• Wow you guys seem to be comparing VMware Server instead of ESX server the product you are actually competing against. And even that info you provided is grossly inaccurate. Anyone using ESX and VMware server knows that. You and Steve certainly do not know the market you are competing in. Man as a company you are lame. You play that rhetorical marketing crap in your blog instead of focusing on building a better product. VMware dominates the market and you don\'t in virtualization because they build STABLE and on time products. They don\'t tout SHIPPING as a feature like you did in a previous blog.

    I used to use your products on servers. Your so called tax and inferior support structure got my managers looking at alternatives now. Server 2008 is in RC status and it feels more like an early beta. Until you get the message and actually focus on solid development practices and not lame ass marketing tactics and flashy graphics (AKA spreading FUD and false facts as you are doing now) designed ONLY to increase market share, you will continue to see your market share fall as it has been slowly.

    I challenge you to post my comment into this blog since I know this is moderated blog...I can tell seeing as how only 1 comment made it on. Clearly people are finding this FUD idiotic. If you don\'t I will simply screenie this and post it all over the web for the world to see. :D Should keep you from tooting your horn about things you admitted you know little about. You admitted not knowing their product so HOW THE HELL DO YOU INNOVATE if you do not know what your competitor is doing?! You can call this the end user version of the \"Spread the facts campaign\"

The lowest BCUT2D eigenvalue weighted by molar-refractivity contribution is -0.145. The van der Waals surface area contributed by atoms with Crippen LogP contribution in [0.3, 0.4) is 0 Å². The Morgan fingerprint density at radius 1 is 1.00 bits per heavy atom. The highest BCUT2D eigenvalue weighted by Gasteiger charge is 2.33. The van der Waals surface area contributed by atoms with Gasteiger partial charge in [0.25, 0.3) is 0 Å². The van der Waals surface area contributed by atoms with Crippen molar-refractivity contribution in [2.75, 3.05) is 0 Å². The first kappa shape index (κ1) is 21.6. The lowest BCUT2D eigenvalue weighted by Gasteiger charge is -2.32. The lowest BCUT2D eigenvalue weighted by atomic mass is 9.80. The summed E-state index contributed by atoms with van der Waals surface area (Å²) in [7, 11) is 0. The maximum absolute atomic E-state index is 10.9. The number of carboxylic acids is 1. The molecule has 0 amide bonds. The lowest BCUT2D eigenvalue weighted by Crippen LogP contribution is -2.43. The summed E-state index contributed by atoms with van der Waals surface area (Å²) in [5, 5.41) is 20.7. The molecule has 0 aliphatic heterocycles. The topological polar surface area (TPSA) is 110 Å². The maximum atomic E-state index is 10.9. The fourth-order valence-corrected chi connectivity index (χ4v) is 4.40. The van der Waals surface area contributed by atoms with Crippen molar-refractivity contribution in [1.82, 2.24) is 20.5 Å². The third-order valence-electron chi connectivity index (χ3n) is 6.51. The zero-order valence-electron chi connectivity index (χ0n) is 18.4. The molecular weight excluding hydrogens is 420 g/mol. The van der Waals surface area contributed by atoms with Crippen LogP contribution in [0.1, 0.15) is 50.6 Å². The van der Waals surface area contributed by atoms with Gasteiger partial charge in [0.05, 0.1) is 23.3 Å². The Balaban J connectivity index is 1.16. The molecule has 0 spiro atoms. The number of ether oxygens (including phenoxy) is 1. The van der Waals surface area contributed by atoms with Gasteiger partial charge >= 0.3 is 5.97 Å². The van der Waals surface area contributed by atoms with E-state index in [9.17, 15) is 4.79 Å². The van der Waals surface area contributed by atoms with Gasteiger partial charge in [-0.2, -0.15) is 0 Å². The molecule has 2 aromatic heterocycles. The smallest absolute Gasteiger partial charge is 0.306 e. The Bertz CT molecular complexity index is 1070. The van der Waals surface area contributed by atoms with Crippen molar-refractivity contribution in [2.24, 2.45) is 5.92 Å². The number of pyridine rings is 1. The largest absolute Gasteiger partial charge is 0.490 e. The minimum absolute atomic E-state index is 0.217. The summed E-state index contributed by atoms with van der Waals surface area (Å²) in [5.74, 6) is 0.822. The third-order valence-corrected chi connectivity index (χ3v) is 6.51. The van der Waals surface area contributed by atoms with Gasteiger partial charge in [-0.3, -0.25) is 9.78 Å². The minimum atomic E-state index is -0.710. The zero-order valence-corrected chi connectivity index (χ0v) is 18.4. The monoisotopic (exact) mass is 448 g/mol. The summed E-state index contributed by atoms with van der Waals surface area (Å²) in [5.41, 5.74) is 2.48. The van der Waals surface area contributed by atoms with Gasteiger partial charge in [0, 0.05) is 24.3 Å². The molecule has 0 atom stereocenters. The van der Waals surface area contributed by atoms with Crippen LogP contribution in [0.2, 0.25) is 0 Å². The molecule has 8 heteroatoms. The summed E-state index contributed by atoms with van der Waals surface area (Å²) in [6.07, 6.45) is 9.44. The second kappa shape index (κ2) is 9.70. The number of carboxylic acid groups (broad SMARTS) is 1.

• We have been covering this at the TechNet on the Road events the last couple of weeks and there has been

  • You didn't mention that Microsoft virtualization software only runs on Windows machines.

    Oh... that's not an advantage...

  • @ James. No, Have a look at the VMware page I linked to, they're charging $3630 for the management software to manage the free virtuaization sofware.

    @ VMware fan, um, ditto. VMware don't have SMP or quick migration clustering IN THE OFFERING I AM TALKING ABOUT. They do have it in other products ,  as a chargeable extra. And VMotion does offer "Live" migration with downtime so short the client won't notice, compared with "Quick Migration" which clients may well notice. For customers who need "live" - and I was speaking to one yesterday, VMware is the only game in town (and priced to match.

    @ Bob. Ditto. I was commenting on the thing VMWare have just announced. By the way  I have moderation turned on because I get so many bots posting adverts for Gay Porn that I filter that out. Debate is interesting, I won't block a poster for having a different view. Actually when they write like 14 year olds, I'll always approve them. I'd love the world to think that you're typical of VMware advocates. Sadly, many of the VMware customers I meet are grown up, capable of reading and hold down responsible jobs.

    @ Anonymous. It is from where I'm standing :-)